While having a temper tantrum has often served male American CEOs well, this week Cho Yang-ho, the chairman of Korean Air Lines in Seoul, South Korea, offered a humiliating apology for the behavior of his daughter Heather Cho, head of the airline’s in-flight services, after she turned a plane around over a packet of improperly served macadamia nuts.
Reportedly, Ms. Cho ordered her jet back to the gate so that she could fire and remove from the aircraft a server who handed her macadamia nuts still in the package rather than on a plate.
The head of the airline apologized on live television, as did his daughter who has resigned from many of her executive posts.
“Please blame me; it’s my fault,” Cho Yang-ho, the chairman of Korean Air Lines, said in front of a bank of cameras, at one point bowing deeply. Following a Korean tradition of showing public contrition when one’s children misbehave, he added, “I failed to raise her properly.”
Meanwhile, in America, the business community continues to excuse and sometimes celebrate male figures who rule with an iron hand and throw hissy-fits in public and online.
“The temper tantrum has not only become a fixture in corporate America, but it has been central to the management style of many of technology’s most successful CEOs — namely Steve Jobs, Bill Gates, and Oracle CEO Larry Ellison — and management experts say when handled appropriately, this style can even be beneficial to employees and the company as a whole,” according to a 2013 article in Fortune Magazine.
Celebrated Apple Computer founder Steve Jobs was reportedly not averse to angrily and candidly telling employees what he thought at the company when products didn't meet his expectations. He is remembered by many employees as an intimidating figure who used his temper to achieve results from those under him.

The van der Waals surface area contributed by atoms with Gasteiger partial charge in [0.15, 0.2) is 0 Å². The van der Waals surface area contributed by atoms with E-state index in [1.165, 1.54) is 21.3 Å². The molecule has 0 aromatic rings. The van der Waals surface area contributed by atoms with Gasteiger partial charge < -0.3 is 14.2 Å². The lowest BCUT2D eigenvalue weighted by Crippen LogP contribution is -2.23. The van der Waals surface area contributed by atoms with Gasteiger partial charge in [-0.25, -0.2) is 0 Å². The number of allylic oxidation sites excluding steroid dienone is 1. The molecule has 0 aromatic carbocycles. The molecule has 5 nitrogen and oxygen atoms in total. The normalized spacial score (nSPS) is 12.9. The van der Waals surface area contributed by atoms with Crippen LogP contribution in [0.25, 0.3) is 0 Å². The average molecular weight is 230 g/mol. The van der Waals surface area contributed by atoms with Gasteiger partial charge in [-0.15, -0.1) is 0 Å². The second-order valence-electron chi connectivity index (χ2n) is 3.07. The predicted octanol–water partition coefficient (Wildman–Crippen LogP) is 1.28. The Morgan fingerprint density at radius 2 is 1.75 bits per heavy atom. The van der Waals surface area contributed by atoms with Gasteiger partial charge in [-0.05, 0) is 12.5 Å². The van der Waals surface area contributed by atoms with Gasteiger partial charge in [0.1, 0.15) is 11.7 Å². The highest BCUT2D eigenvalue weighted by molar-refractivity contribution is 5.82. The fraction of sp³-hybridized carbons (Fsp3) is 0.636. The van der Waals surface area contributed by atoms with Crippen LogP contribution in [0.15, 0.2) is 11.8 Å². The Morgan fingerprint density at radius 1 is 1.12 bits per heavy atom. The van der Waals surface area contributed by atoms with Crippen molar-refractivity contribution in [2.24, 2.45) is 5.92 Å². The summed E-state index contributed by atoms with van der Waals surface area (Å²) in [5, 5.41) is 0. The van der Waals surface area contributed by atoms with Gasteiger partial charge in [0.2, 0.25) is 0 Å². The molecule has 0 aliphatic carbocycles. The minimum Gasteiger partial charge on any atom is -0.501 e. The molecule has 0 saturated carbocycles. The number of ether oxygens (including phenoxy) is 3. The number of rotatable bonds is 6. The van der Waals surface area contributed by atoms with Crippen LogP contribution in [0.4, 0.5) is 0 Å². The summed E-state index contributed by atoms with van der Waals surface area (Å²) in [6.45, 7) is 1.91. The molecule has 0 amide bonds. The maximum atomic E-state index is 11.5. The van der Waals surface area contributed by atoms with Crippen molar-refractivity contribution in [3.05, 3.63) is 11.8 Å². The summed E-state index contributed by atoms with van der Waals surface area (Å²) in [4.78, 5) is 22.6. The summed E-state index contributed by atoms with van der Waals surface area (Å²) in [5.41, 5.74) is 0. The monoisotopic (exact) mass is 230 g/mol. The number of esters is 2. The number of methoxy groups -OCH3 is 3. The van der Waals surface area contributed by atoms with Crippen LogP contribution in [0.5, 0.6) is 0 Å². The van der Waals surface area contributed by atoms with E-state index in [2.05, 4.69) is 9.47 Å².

Self-made billionaire and Dallas Mavericks owner Mark Cuban was fined $500,000 for slamming the NBA officiating system and its director, Ed Rush, by saying “I wouldn’t hire him to manage a Dairy Queen. His interest is not in the integrity of the game or improving the officiating.”
But as some have noted, while sometimes celebrated by male business leaders, overbearing behavior from female leaders is often interpreted more negatively.
Ms. Sandberg famously insisted in March that people stop referring to girls and women as “bossy” as part of a national campaign to let girls in leadership shine by removing negative labels such as 'bossy' placed on girls taking charge.
Sandberg believes because labeling them as such for showing leadership sets them up to fail in the business community and is one of the reasons why women’s progress in achieving leadership roles has stalled.
Business watchers may wonder if the career of a male business leader who had turned that flight around would have been grounded.